One of the trickiest parts of learning English for students is phrasal verbs.
The meaning isn’t usually clear from the words themselves. Most phrasal verbs also have more than one meaning.
Sometimes we can separate the two words and sometimes we can’t.
Confused? Don’t worry!
We’ll help clarify some phrasal verbs with “put” in this blog post.
Here are some “put” phrasal verbs for you to help you develop your understanding of spoken and written English, and your speaking too!
Phrasal Verb “Put on” Meaning ①
“I always put on a little bit of weight over the Christmas holidays… because there's so much food to eat!”
“I always gain a little bit of weight over the Christmas holidays… because there's so much food to eat!”
“I put on some weight” = “I gain some weight”
“Put on”, in this case, means to increase your weight. You could say, “put on some weight” or “put on a few kilograms.”
Opposite of “Put on”
So, if I put on weight and get heavier, do I ‘put off’ weight and get lighter? Unfortunately not!
The opposite of “put on weight” is “lose weight.”
Phrasal Verb “Put on” Meaning ②
“When it’s cold, I always put on a hat.”
“When it’s cold, I always wear a hat.”
“Do you feel strange when you forget to put on your watch?”
“Do you feel strange when you forget to wear your watch?”
“put on an article of clothing” = “to start wearing an article of clothing”
You’ll notice from these sentences that “put on” doesn’t exactly mean the same as “wear”.
Rather, it means ‘to start wearing something’. You’ll often hear it in instructions, for example a parent might remind their child: “Put on your shoes!”.
“Do you often put make-up on?”
“Do you often apply make-up?”
Did you also notice something different in this question? Have another look if you didn’t!
With some phrasal verbs, we can separate the verb (“put”) and the particle (“on”), and put the object in the middle.
If you’re not sure, leave the object after the phrasal verb – that way, you’ll always be right!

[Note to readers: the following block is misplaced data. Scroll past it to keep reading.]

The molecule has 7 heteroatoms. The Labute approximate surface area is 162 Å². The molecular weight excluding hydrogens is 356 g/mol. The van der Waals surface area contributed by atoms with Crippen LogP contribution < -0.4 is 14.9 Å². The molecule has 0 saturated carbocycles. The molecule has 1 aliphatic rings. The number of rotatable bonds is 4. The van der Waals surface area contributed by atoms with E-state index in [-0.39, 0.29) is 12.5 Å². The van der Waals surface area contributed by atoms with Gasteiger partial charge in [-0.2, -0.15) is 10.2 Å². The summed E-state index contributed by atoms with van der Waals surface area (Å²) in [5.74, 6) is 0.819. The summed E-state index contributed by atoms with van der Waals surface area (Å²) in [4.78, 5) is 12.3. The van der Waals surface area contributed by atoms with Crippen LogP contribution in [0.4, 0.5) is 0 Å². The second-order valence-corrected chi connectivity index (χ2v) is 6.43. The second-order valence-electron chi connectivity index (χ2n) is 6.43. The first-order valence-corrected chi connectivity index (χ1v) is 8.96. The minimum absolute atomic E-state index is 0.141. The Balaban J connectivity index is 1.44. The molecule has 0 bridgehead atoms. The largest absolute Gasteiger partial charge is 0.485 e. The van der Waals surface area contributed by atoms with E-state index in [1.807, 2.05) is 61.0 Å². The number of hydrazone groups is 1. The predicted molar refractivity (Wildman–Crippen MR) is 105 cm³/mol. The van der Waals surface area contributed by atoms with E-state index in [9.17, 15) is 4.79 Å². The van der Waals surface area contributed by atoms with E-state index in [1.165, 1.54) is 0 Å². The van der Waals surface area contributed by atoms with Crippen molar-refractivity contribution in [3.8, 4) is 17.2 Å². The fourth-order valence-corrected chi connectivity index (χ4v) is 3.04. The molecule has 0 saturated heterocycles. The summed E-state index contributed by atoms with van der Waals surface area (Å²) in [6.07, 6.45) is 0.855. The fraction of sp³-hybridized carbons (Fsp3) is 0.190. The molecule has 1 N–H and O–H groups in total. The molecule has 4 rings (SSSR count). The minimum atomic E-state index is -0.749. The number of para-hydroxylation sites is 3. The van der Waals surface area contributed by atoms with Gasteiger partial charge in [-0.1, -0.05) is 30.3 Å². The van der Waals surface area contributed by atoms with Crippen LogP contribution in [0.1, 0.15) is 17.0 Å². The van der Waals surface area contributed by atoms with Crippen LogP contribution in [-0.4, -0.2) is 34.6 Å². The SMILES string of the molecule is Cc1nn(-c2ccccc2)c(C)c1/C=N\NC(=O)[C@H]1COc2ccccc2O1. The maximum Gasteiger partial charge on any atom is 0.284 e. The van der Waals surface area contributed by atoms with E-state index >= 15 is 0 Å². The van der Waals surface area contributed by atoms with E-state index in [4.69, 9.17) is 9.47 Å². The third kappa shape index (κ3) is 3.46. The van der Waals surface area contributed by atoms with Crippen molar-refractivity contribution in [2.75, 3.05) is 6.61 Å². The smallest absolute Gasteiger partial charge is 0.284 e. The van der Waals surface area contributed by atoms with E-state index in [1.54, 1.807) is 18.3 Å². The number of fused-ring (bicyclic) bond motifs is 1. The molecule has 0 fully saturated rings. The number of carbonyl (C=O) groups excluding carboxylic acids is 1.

Opposite of “Put off”
If I put on a hat when I’m cold, do I “put off” a hat when I’m hot?
The answer is no!
When removing items, we take them off.
So, you put on a hat when you leave, and take off a hat when you get home.
The opposite of “put on” is “take off.”
Phrasal Verb “Put on” Meaning ③
Can you put the kettle on?
Can you turn the kettle on?
“put on” = “turn on”
Something you’ll hear often in my house and in most of the UK – a cup of tea is always welcome.
Here, “put on” means to turn something on or make it start working.
For example: I can put the dishwasher on; I can put the washing machine on; or I could put the hot water on. We can also put some music on, or a dvd.
In this case, we usually put the machine between the two parts of the phrasal verb.
Phrasal Verb “Put in” Meaning ①
You must be putting in a lot of time to improve your English!
You must be devoting a lot of time to improve your English!
“put in” = “devote time or effort to something; invest money or resources”
Here, “put in” means to give time, energy, resources or effort.
I love it when I can see my students really putting in the effort to improve, so well done to you for reading this blog!
Today, we had a new kitchen put in. It looks great!
Today, we had a new kitchen installed. It looks great!
“put in” = “install”
Put in can also mean to install, as you’ll see in the examples above.
Well, I’m not sure about you, but after putting in all this effort to learn about phrasal verbs, it’s time to put the kettle on.
I might have to put some relaxing music on too!
Phrasal verbs are great for improving your speaking skills, but you’ll need to make sure you practice often.
Next time you’re speaking to a native speaker, see if they use any phrasal verbs with “put on” or “put in.”
And challenge yourself to use some yourself!
Contributed by Rose Lewis